200 square meters of frescoes restored in Unesco-listed Mogao Grottoes
LANZHOU, Jan. 16 (Xinhua) -- About two hundred square meters of ancient frescoes found in the Mogao Grottoes in northwestern China's Gansu Province have been restored to their former glory in the past year, authorities confirmed on Monday.
Experts explored new restoration techniques to save the degrading artworks both in caves and in the open air in the Dunhuang area of Gansu Province. They have made major achievements in rejuvenating the frescoes and protecting cultural heritage at the UNESCO World Heritage site, said Su Bomin, director of the protection institute of the Dunhuang Academy.
In 2011, the restorers completed work on 125.91 square meters in 10 caves and another 109.1 square meters on the cliff, said Su.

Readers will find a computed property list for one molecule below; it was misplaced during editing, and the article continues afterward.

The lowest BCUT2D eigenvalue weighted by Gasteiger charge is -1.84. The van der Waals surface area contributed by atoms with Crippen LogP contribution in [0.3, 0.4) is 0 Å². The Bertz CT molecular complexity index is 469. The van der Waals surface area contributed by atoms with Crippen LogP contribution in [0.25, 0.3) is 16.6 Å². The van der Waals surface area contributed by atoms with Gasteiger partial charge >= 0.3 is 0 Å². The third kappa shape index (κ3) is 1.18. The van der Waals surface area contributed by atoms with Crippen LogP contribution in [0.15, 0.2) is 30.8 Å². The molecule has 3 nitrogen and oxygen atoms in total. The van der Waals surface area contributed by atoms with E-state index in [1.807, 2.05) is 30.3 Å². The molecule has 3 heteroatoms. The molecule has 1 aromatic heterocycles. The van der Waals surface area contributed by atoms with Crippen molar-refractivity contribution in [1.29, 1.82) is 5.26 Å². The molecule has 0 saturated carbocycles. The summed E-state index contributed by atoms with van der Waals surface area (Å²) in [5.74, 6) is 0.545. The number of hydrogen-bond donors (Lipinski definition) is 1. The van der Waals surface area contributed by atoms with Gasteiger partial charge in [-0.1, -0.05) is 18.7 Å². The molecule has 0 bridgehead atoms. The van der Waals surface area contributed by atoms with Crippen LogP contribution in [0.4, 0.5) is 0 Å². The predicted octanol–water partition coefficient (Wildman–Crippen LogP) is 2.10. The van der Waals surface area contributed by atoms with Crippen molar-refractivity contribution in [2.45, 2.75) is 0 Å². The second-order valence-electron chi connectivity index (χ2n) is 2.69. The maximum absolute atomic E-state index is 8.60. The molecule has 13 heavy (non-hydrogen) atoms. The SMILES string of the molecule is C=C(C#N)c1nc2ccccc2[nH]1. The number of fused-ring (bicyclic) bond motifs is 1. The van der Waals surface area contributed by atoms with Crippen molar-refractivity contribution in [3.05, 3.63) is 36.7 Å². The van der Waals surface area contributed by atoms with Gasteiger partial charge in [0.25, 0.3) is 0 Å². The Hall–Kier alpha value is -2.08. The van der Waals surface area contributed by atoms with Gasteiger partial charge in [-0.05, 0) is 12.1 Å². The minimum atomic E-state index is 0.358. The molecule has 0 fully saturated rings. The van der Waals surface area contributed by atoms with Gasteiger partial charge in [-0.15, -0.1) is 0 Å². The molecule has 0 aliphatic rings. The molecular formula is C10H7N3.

The 1,600-year-old Mogao Grottoes, or the Ancient Caves of 1,000 Buddhas, became China's first UNESCO World Heritage site in 1987. They feature more than 2,000 colored sculptures and 45,000 square meters of frescoes in over 730 caves spread across about 1,600 meters along a hill.
Although most of the caves have been and remain closed to the public, many of the frescoes were showing various levels of degradation including flaking, fading and detaching from the walls.
The Dunhuang Academy has brought together a group of professionals specializing in fresco restoration and explored a new technique to protect the artworks, said Su.